But there is a less typical side to the Shah story. Born in Gujarat, India, Shah came to the United States as a two-year old. Her father, a chemical engineer, first worked in New York before moving to Houston, and then moving away from his education toward the stock market. The Shahs remain active in Houston’s Indian community, not only in the ecumenical Gujarati Samaj (a society for people from Gujarat), but also in the far more cruel organizations of the Hindu Right, such as the Vishwa Hindu Parishad (VHP), the Overseas Friends of the BJP (the main political party of the Hindu Right) and the Ekal Vidyalaya. Shah’s parents, Ramesh and Kokila, not only work as volunteers for these outfits, but they also held positions of authority in them. Their daughter was not far behind. She was an active member of the VHPA, the U. S. branch of the most virulently fascistic outfit within India. The VHP’s head, Ashok Singhal, believes that his organization should “inculcate a fear psychosis among [India’s] Muslim community.” This was Shah’s boss. Till 2001, Shah was the National Coordinator of the VHPA.

Chicago School? VHPA? Is this really the sort of person we want in the White House? Is this really the sort of adviser who will bring about change? Henry Paulson, the current Secretary of the Treasury, is also a former employee at Goldman Sachs and look how well this has turned out.

Noami Klein, as usual, warns us about what it has meant to have divided loyalties working in or with the White House of late and its consequences for Americans in contradistinction to how this banking fiasco has been handled in the UK:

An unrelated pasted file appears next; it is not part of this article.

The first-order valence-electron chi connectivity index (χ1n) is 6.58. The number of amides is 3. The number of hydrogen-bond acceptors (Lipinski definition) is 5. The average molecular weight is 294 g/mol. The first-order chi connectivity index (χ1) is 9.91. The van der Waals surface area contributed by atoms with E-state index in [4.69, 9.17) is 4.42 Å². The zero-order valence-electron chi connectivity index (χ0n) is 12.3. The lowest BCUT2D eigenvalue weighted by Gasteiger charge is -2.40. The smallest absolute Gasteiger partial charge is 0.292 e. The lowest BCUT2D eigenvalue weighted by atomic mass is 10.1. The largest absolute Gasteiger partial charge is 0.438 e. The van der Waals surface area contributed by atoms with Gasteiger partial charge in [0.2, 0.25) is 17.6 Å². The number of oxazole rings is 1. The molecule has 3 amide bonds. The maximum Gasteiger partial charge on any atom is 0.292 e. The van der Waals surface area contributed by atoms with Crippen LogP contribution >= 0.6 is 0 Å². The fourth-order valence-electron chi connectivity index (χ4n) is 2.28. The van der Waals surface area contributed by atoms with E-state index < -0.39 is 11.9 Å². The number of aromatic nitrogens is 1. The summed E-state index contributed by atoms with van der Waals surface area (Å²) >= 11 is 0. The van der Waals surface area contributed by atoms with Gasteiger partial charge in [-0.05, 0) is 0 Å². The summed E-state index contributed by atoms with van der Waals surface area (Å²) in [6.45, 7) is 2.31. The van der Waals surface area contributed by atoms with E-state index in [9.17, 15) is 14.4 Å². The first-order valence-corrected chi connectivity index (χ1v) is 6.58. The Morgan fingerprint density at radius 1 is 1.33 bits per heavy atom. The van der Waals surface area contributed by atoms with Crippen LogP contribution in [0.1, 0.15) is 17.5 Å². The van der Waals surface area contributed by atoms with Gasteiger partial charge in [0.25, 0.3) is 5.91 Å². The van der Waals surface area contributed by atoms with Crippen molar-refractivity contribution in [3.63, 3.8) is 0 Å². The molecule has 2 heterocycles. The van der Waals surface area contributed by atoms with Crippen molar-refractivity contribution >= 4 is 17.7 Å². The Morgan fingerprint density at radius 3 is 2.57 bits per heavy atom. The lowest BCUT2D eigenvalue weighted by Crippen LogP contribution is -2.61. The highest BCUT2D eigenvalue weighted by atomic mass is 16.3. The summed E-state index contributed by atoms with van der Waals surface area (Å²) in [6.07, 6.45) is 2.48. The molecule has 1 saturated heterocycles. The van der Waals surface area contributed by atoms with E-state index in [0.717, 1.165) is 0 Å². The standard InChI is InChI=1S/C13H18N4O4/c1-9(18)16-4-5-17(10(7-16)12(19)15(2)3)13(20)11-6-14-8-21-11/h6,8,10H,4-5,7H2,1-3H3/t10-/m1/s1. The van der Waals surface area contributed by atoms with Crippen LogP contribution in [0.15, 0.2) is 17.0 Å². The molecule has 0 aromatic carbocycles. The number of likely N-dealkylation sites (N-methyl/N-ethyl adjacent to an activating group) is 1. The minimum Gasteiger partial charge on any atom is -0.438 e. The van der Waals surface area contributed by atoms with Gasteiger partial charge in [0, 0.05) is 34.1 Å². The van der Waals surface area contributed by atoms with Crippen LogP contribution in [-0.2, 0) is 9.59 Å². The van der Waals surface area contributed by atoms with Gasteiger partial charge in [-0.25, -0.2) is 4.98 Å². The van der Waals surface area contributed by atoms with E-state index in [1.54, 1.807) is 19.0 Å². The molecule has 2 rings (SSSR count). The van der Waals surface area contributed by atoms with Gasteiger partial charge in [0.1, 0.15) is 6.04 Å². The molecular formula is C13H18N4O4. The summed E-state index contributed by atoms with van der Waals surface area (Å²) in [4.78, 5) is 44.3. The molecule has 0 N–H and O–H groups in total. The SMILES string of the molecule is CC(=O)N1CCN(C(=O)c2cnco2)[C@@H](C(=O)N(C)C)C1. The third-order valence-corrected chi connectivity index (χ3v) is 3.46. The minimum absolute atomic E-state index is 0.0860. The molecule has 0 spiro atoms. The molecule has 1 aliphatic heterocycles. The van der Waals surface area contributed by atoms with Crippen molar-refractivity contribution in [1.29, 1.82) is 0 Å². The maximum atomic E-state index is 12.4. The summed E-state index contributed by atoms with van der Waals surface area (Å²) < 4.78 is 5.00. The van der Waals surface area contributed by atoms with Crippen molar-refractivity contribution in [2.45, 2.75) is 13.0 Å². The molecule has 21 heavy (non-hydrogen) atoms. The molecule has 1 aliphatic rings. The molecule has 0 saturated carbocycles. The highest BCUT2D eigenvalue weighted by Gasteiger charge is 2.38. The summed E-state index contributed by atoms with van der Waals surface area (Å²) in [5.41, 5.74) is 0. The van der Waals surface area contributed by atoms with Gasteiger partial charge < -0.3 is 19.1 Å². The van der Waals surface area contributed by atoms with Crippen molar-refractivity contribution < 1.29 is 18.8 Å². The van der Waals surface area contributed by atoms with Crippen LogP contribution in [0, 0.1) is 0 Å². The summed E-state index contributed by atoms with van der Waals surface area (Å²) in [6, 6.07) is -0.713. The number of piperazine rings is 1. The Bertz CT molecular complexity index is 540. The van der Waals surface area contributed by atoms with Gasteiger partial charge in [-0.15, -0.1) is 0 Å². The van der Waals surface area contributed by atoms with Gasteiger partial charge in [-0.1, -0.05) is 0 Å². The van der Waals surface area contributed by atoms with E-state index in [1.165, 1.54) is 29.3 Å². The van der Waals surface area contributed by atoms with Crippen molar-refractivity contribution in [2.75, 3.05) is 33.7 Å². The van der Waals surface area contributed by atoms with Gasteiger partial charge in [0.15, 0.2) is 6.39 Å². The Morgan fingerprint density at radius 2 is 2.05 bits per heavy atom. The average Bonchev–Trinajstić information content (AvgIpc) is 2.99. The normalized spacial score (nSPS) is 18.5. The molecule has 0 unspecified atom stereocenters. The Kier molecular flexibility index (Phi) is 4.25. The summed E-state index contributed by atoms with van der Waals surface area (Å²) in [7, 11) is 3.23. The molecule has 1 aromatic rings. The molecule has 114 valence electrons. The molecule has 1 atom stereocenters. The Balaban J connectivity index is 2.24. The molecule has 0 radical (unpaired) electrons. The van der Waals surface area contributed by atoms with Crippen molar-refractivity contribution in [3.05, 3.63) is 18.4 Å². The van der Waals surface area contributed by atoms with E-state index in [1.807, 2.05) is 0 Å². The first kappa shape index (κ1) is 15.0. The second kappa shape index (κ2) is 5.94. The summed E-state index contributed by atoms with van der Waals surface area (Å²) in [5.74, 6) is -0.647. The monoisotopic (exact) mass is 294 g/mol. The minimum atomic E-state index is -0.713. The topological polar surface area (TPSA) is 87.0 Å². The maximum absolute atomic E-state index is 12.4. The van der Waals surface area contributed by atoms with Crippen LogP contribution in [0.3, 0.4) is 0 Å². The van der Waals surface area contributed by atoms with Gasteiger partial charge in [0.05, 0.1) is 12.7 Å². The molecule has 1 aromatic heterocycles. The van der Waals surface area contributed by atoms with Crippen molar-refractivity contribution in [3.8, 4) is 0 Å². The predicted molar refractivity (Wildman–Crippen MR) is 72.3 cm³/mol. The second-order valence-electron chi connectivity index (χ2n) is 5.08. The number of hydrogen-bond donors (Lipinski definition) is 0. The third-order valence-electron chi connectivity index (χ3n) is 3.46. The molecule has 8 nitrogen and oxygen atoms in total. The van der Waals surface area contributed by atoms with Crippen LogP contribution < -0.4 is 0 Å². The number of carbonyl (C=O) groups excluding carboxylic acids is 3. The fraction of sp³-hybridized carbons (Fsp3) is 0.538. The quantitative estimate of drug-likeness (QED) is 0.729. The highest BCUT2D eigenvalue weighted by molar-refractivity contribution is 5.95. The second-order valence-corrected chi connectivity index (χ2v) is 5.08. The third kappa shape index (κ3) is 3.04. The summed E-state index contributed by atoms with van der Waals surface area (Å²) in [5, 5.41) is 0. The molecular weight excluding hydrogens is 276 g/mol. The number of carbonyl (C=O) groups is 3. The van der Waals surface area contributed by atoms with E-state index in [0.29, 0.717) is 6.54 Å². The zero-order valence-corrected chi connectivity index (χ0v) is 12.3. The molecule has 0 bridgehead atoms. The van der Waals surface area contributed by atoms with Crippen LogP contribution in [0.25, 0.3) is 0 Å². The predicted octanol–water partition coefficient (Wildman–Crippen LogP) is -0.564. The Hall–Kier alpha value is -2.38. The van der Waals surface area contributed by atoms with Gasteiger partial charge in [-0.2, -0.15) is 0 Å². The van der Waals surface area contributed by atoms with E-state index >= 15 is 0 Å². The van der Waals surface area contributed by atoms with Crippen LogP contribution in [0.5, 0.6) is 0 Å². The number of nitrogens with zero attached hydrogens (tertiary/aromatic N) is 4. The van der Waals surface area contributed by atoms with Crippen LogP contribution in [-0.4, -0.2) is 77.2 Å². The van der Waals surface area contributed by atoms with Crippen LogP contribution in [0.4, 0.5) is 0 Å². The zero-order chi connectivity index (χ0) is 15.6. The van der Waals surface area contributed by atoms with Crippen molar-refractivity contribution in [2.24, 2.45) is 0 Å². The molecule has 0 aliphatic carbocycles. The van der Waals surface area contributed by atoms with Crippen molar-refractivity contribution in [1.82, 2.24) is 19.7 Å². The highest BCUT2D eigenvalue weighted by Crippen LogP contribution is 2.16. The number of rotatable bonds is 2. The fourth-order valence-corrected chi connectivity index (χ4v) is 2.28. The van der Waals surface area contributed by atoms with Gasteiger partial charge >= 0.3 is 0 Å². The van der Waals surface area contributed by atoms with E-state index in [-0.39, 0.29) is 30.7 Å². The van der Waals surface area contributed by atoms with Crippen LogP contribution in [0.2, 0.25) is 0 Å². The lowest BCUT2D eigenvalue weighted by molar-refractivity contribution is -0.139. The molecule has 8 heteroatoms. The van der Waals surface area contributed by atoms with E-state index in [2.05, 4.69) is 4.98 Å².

It might be possible to set aside concerns about divided loyalties if it were clear that Simpson Thacher is helping Treasury to wrangle the best deals possible for U.S. taxpayers. But the firm’s first test — the deal to give $125 billion to the nine big banks to ease the “credit crunch” that is crippling the economy — wasn’t exactly reassuring. Secretary Paulson promised that the banks won’t just “hoard” the money — they will quickly “deploy it” through the economy in the form of badly needed loans. There is just one hitch: Neither Paulson nor Simpson Thacher got that “deploy” part in writing — nor did they put in place any mechanism to require the banks to spend their taxpayer billions. Apparently, the part about lending the money to homeowners and small businesses was sort of implied.

“There is no obligation for banks to lend the money one way or the other,” Jennifer Zuccarelli, a Treasury spokeswoman, tells Rolling Stone. “But the banks have the understanding” that the money is intended for loans. “We’re not looking to control their operations.”

Unfortunately, many of the banks appear to have no intention of wasting the money on loans. “At least for the next quarter, it’s just going to be a cushion,” said John Thain, the chief executive of Merrill Lynch. Gary Crittenden, chief financial officer of Citigroup, had an even better idea: He hinted that his company would use its share of the cash — $25 billion — to buy up competitors and swell even bigger. The handout, he told analysts, “does present the possibility of taking advantage of opportunities that might otherwise be closed to us.”

And the folks at Morgan Stanley? They’re planning to pay themselves $10.7 billion this year, much of it in bonuses — almost exactly the amount they are receiving in the first phase of the bailout. “You can imagine the devilish grins on the faces of Morgan Stanley employees,” writes Bloomberg columnist Jonathan Weil. “Not only did we, the taxpayers, save their company…we funded their 2008 bonus pool.”

It didn’t have to be this way. Five days before Paulson struck his deal with the banks, British Prime Minister Gordon Brown negotiated a similar bailout — only he extracted meaningful guarantees for taxpayers: voting rights at the banks, seats on their boards, 12 percent in annual dividend payments to the government, a suspension of dividend payments to shareholders, restrictions on executive bonuses, and a legal requirement that the banks lend money to homeowners and small businesses.